The Greenville Animal Protective Services Unit operates within the Greenville Police Department. Duties include enforcing the City of Greenville's Animal Ordinances (see Chapter 12), educating the public on proper animal control responsibilities, and investigating animal cruelty, dog bites/animal attacks, and vicious dogs.
The mission of the Greenville Animal Protective Services Unit is to promote responsible pet ownership and animal welfare. We strive to provide quality service to the citizens, while dedicating ourselves to improving the co-existence of animals and humans.
The City of Greenville has a 24-hour leash law. Every person owning or keeping a dog must keep it on his/her premises. Dogs are permitted off the owner's property if the dog is on a leash or under some other means of physical control. Dogs found running at large will be picked up and taken to the Animal Shelter on County Home Road. Owners will be cited and fined for these violations. To report a dog running at large or other animal problems, call 252.329.4387 or 252.329.4315.
To view all animals picked up by Greenville Police Animal Protective Services visit: http://www.petango.com/gpdaps
If your pet is lost, call Greenville Animal Protective Services at 252.329.4387. We will log your pet into our PetPoints lost and found system. You will also be able to search for your lost pet on petango.com (link above). Animals picked up that cannot be taken directly to the Pitt County Animal Shelter due to space issues will be transferred to our City of Greenville Holding Facility, which is located at 3198 E 10th Street Greenville NC, 27858. We will go above and beyond to locate your lost pet by patrolling your neighborhood when time allows. There is a good chance we already have your pet or have spoken to someone who has found your pet. We highly recommend you microchip your pet. North Carolina State law requires all animal agencies scan animals that come into our facility or custody. An ID tag with a rabies tag on your pet's collar is an additional step to help us reunite you with your pet.
In addition to contacting us about your lost pet, you should also contact the Pitt County Animal Shelter at 252.902.1725 to see if someone turned your pet into another agency. Please do not delay contacting the Pitt County Animal Shelter. Due to the limited amount of space, North Carolina state law only requires the shelter to hold a stray animal for 72 hours.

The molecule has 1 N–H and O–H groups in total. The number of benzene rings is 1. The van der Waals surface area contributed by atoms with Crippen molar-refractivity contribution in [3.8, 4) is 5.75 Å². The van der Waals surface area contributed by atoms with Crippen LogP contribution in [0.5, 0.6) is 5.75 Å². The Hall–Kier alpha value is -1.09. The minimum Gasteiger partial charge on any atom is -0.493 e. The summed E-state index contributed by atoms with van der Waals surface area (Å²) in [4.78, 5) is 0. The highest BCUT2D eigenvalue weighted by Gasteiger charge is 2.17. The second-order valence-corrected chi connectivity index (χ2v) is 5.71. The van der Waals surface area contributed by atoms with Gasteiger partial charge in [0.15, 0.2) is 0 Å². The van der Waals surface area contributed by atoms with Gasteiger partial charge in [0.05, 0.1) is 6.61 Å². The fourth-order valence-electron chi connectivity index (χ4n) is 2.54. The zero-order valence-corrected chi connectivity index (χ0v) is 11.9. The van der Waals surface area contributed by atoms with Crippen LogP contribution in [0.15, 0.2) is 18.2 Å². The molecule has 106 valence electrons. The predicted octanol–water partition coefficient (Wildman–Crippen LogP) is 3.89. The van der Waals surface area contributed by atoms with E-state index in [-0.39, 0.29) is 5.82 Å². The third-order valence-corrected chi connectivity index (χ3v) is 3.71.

TNR is the process of humanely trapping feral cats, sterilizing, and vaccinating them. They are also “ear-tipped,” to signify that they have been part of a TNR project, then returned to the same location in which they were living.
TNR is known to:
- Stabilize the population of feral cats
- Reduce shelter euthanasia rates
- Improve the overall health of feral cat colonies
- End undesirable behaviors displayed by unaltered cats
For more information about the City of Greenville's Trap-Neuter-Return program, click here.
Illegal Dog Fighting
North Carolina General Statute 14-362.2 makes it a felony in the state of North Carolina to fight, instigate, conduct, promote, or allow a dog to participate in illegal dog fighting. If you suspect dog fighting in your neighborhood, please contact our office and we will follow up on your complaint. The Humane Society of the United States offers up to a $2500.00 reward for information leading to the arrest and conviction of persons involved in dog fighting.
A dog left chained outside without food, water, or shelter; a sick or injured animal whose condition goes untreated; an animal showing obvious signs of abuse; or a neighbor child who throws rocks at squirrels, all are examples of neglect and abuse that put animals in danger. You can help by being observant. Is the situation getting worse? If you see an act of overt cruelty or neglect, call Animal Protective Services at 252.329.4387.
The following acts of a dog, cat or other animal or group of animals are declared public nuisances: frequent, habitual howling, yelping, barking, fighting or making of other noises which disturb the neighborhood; chasing, snapping at or attacking a pedestrian, bicycle rider or vehicles; turning over garbage containers, damaging gardens, flowers or vegetables; running at large while in heat; by virtue of number or type is offensive or dangerous to the public health, safety or welfare; or any act, noise or condition created which is offensive to people or destructive of real or personal property.
Deer in Residential Areas
Having issues with deer near your home? Click here for Frequently Asked Questions.
Greenville Animal Protective Services
Emergency Phone: 252.329.4300